Community Property Interest in a Business Owned Prior to Marriage
In Arizona, the earnings of the spouses during marriage are community property. In a divorce, the court divides the money and assets between the spouses equitably. The exact division is generally left to the discretion of the trial court. However, an appellate court can review a decision that seems inequitable and reverse the trial judge’s orders.
In Lawson v Ridgeway, 72 Ariz. 253, 233 P.2d 459 (1951), the Arizona Supreme Court considered the fairness of a division of property between spouses.
Facts of the Case
Mrs. Lawson and Mr. Lawson were married for 16 years and had one daughter. They remained married until Mrs. Lawson died in 1929. Just before that marriage, husband bought properties in Oracle, Arizona.
During the marriage, he built a house on one property and rental houses on others. He also bought additional lots in Oracle during the marriage. He financed all this with his profits from owning and managing a general store.
Three years after Mrs. Lawson died, Mr. Lawson remarried. He and his new wife, Katherine, remained married until he died in 1946.
When Katherine opened probate proceedings for his estate, Mrs. Lawson’s daughter Dorothy opened probate proceedings for her mother’s estate.
Dorothy filed a suit against the estate of Mr. Lawson. She claimed it owed Mrs. Lawson half of the community funds Mr. Lawson invested to build the house and rental houses.
She also charged that Mrs. Lawson’s estate owned 50% of the properties purchased during the marriage.
The trial court found in her favor and Katherine appealed.
John’s Work Efforts Produced the Business Profits
Katherine argued that the Oracle property Mr. Lawson brought into his first marriage was his separate property. She claimed that the money he used to build on them and buy other land was also his separate property.
Mr. Lawson received a salary from his business. Katherine argues that the court should accept the salary as the true value of his services. The salary, she claims, is community property and all the profits he makes from the business are his separate property.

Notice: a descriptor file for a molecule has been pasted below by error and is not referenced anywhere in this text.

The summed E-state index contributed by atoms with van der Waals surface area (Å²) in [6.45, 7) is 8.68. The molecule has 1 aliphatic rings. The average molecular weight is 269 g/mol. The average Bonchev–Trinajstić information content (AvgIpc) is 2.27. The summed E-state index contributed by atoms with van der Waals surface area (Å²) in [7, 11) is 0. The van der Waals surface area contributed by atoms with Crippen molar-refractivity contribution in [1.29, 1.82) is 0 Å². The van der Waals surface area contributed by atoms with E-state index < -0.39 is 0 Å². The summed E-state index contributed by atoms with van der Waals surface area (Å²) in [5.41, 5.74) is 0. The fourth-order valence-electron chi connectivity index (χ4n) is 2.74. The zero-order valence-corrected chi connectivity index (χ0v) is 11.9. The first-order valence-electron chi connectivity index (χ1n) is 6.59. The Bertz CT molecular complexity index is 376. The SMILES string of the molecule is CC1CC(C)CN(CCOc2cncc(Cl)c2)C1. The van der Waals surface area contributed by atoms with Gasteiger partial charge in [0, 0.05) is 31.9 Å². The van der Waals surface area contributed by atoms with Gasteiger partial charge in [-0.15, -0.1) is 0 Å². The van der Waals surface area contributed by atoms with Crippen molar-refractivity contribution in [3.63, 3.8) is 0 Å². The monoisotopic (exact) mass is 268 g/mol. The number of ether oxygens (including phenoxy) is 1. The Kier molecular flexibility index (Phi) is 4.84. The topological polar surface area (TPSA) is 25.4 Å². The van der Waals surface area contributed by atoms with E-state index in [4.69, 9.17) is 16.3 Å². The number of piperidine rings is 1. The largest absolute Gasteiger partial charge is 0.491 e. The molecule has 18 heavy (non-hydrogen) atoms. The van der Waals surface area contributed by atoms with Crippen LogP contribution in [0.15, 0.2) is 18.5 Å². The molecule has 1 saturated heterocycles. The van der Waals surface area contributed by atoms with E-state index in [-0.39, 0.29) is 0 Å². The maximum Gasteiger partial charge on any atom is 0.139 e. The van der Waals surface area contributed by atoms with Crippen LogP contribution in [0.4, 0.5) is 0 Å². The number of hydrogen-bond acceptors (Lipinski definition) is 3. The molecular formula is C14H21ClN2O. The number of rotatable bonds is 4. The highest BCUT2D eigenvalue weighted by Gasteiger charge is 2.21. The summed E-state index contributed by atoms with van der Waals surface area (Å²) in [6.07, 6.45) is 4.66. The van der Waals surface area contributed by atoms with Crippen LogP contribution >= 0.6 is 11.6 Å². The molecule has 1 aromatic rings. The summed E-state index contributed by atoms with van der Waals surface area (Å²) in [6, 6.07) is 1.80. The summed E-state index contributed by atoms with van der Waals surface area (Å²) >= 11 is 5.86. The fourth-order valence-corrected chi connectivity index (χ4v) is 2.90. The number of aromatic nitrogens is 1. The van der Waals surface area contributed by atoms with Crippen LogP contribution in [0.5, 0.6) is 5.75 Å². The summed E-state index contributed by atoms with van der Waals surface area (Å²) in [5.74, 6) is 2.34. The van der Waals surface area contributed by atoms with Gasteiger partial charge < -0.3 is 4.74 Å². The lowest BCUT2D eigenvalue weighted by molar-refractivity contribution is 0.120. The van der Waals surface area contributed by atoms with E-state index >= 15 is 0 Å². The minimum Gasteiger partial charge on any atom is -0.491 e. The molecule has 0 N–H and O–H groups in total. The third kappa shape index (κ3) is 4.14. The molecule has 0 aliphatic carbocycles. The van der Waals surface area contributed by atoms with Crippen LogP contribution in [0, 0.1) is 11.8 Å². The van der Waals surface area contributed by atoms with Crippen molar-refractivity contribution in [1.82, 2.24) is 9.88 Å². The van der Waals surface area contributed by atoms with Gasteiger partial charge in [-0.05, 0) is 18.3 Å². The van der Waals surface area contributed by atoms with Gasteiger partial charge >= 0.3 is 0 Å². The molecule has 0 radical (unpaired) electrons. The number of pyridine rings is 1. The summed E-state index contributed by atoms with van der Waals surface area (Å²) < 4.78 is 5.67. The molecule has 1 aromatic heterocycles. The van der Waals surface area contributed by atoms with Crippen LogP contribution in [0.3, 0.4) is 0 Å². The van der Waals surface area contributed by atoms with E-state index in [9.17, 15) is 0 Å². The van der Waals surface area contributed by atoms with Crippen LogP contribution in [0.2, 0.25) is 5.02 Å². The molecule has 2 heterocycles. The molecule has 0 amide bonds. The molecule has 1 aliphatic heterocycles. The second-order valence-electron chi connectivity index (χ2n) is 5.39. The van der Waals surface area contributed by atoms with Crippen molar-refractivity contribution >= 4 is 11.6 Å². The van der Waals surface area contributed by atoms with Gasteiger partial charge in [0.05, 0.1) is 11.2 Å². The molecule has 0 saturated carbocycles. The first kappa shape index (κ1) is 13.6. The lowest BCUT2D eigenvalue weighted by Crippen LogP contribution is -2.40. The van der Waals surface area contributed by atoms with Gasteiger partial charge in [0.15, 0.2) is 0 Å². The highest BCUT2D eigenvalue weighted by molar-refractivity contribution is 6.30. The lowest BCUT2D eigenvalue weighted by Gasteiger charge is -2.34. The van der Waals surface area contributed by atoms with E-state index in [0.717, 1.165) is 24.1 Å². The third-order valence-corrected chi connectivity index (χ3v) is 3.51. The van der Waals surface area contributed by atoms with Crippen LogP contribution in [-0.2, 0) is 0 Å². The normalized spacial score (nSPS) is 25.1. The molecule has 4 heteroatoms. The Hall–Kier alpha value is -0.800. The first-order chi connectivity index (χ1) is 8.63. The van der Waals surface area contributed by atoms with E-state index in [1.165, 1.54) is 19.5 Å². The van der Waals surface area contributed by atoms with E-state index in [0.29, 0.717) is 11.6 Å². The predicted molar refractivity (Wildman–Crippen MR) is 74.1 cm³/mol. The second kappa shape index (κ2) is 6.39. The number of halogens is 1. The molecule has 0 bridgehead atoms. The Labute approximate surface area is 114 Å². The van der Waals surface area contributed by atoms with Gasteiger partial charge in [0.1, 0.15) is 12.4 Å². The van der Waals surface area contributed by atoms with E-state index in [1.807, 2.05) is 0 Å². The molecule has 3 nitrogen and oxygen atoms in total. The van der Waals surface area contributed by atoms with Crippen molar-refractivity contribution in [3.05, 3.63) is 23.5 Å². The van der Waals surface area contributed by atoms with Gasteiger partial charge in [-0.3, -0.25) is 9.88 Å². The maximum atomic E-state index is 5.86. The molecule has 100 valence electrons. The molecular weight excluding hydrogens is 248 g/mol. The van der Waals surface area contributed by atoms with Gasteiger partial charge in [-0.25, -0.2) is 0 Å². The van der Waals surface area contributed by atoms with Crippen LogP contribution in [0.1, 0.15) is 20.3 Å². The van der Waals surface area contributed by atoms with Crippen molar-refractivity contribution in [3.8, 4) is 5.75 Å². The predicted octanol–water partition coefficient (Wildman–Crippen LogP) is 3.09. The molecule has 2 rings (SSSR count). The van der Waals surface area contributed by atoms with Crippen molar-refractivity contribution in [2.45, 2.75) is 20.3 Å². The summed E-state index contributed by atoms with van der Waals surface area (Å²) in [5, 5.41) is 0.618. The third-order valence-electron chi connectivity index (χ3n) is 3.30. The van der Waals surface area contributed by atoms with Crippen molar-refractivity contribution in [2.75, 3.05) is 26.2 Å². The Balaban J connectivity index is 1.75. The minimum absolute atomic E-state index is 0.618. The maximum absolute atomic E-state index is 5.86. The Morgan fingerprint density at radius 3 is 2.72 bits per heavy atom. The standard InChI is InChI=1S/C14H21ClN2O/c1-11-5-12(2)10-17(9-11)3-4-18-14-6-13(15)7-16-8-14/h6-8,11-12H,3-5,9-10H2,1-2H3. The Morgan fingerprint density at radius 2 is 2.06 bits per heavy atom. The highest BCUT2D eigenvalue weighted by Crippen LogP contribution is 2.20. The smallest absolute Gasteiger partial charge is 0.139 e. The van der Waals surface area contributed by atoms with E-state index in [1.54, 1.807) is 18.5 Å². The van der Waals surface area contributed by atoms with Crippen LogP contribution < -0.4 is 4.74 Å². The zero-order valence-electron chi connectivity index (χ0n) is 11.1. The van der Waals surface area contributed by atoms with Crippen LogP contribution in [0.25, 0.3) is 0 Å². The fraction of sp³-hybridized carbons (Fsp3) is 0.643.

The Arizona Supreme Court rejected that argument since it is not an accurate statement of the law in Arizona.
The fact that a businessman draws a salary doesn’t mean that the salary represents the true value of his work. The law in Arizona is different.
Profits from a separate-property business are separate if they result from a natural increase in the business’ value.
On the other hand, if the profits result from a spouse’s efforts, they are community property.
The Arizona Supreme Court found that Mr. Lawson was not a mere employee of the store, but an active manager. Therefore, business profits resulted from his personal efforts and good business sense. They did not result from a natural increase in the store’s value.
They contrasted the facts of the case with the facts of Porter v Porter, 67 Ariz. 273, 195 P.2d 132.
Lawson’s situation was entirely different from that of Porter in the case of Porter v. Porter, supra, where Porter as a young man inherited his father’s interest in an extremely large, long-established and wealthy mercantile and manufacturing establishment, where he was employed with a hundred or more other employees and paid a salary commensurate with his services as an employee of the partnership. In that case, it was readily discernible that the profits that were distributed to him, in addition to his salary, were the result of large capital under the guidance and management of older partners and skilled management personnel for which he was only nominally responsible.
Mr. Lawson Treated his Profits as Community Property
The Court noted that the record shows that Mr. Lawson mixed the separate property and community property. Mr. Lawson and Mrs. Lawson both treated the income and profits from his store as earned through a community effort. That intention, the Court held, changes the character of the separate property to community property.
The Court affirmed the award of one-half of the community funds Mr. Lawson invested in the property to Mrs. Lawson’s estate. It said that she was actually entitled to one-half of the value of that investment. However, that amount was only slightly larger.
It also affirmed the ruling that Mrs. Lawson owned half of the properties the couple bought during their marriage. When she died, that interest transferred to her daughter, Katherine. The trial court, in error, awarded that one-half interest to Katherine as Mrs. Lawson’s Administratrix. Therefore, the Supreme Court changed the award to Katherine in her individual capacity.
Chris Hildebrand wrote this article to ensure everyone has access to information about family law in Arizona. Chris is a divorce and family law attorney at Hildebrand Law, PC. He has over 24 years of Arizona family law experience and has received multiple awards, including US News and World Report “Top Arizona Divorce Attorneys”, Phoenix Magazine “Top Divorce Law Firms”, and Arizona Foothills Magazine “Best of the Valley” award. He believes the policies and procedures he uses to get his clients through a divorce should all be guided by the principles of honesty, integrity, and, quite frankly, actually caring about what his clients are going through in a divorce or family law case. In short, his practice is defined by the success of his clients. He also manages all of the other attorneys at his firm to make sure the outcomes in their clients’ cases are successful as well.
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